Remote code execution and information disclosure vulnerabilities addressed in Apache Guacamole can be highly useful to threat actors targeting enterprises, Check Point security researchers warn.
An open-source remote desktop gateway, Apache Guacamole is an HTML5 web application that can be used on a broad range of devices, straight from the web browser. One of the most prominent remote access tools on the market, it is also embedded in various network accessibility and security solutions.
Guacamole includes support for protocols such as VNC, RDP, and SSH, and allows employees to access corporate computers from remote locations using only the browser. The connection, however, goes through the guacamole-server, which handles communications between the user and the target computer.
While investigating the solution, Check Point’s researchers discovered vulnerabilities that could be exploited via a compromised machine within the enterprise’s environment to take over the gateway and control the communications.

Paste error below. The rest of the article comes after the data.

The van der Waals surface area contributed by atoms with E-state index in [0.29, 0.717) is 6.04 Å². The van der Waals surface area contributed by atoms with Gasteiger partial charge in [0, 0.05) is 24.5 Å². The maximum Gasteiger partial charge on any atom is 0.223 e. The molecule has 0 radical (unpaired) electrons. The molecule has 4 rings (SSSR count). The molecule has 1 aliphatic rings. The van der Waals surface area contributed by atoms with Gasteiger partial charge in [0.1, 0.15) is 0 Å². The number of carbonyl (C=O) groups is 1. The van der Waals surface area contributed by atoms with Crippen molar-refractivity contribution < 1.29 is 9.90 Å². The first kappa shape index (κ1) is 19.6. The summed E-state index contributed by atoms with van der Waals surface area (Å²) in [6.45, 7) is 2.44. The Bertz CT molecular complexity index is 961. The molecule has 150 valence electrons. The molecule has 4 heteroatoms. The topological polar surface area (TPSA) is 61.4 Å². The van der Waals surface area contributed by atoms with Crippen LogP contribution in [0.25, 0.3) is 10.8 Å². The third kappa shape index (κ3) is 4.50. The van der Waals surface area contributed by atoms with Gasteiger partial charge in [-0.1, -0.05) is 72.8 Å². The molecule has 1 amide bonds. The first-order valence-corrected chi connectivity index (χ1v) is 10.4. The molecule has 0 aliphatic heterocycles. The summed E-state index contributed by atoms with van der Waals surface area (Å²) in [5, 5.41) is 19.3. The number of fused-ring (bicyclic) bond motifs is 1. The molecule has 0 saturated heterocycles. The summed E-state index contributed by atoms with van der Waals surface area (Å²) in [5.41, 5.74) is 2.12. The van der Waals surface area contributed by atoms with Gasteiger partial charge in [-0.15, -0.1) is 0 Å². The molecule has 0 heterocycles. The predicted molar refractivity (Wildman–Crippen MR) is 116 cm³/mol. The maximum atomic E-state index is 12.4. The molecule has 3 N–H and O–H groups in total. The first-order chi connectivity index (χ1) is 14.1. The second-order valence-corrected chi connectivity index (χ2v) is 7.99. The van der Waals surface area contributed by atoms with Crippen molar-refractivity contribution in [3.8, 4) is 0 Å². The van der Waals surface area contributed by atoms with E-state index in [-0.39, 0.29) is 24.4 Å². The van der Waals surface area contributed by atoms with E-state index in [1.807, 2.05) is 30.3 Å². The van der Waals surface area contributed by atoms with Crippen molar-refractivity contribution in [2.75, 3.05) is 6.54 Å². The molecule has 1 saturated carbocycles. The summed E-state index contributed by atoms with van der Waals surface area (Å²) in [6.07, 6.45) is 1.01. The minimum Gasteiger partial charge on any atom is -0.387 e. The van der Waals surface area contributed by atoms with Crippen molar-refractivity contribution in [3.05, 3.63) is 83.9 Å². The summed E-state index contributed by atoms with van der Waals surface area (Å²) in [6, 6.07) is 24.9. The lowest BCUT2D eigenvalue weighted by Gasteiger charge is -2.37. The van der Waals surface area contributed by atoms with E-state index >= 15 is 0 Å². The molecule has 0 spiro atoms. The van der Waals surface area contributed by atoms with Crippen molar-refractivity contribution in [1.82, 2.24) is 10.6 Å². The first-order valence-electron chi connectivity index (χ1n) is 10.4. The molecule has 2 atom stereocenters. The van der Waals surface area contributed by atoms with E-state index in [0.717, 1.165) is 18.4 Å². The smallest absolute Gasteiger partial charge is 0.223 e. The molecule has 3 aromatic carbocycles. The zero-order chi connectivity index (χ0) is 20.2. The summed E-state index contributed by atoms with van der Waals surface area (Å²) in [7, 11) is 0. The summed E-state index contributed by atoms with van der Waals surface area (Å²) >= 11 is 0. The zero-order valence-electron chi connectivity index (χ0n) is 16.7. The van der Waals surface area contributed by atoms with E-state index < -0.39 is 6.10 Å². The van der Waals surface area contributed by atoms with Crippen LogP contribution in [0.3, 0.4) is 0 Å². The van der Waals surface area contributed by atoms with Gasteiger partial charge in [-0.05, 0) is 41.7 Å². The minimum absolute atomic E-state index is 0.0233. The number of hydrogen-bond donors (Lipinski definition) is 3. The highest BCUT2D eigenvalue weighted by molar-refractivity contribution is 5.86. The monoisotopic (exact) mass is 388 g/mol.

Based on the previous discovery of vulnerabilities in FreeRDP, the security researchers identified two issues in Apache Guacamole iterations that do not implement the available patches for FreeRDP. They also devised an attack that could essentially provide remote code execution capabilities.
Tracked as CVE-2020-9497 and CVE-2020-9498, the flaws are information disclosure (a collection of three bugs) and use-after-free issues, respectively.
By leveraging both vulnerabilities, Check Point’s researchers were able to implement a remote code execution (RCE) exploit allowing for a malicious corporate computer that acts as an RDP server to take control of the guacd process when the user requests to connect to an infected machine.
The researchers, who also published a video demonstrating the attack, were then able to escalate privileges (the guacd process runs with low privileges) to take over the entire gateway. In a real-life attack, that would eventually allow an adversary not only to eavesdrop on all of the connections in the gateway, but also to control the entire network.
“Using Apache Guacamole as our example target, we were able to successfully demonstrate how a compromised computer inside the organization can be used to take control of the gateway that handles all of the remote sessions into the network. Once in control of the gateway, an attacker can eavesdrop on all incoming sessions, record all the credentials used, and even start new sessions to control the rest of the computers within the organization,” Check Point notes.
The vulnerabilities were reported to Apache on March 31, silent patches were pushed in early May, and final patches were released on June 28, in Guacamole version 1.2.0.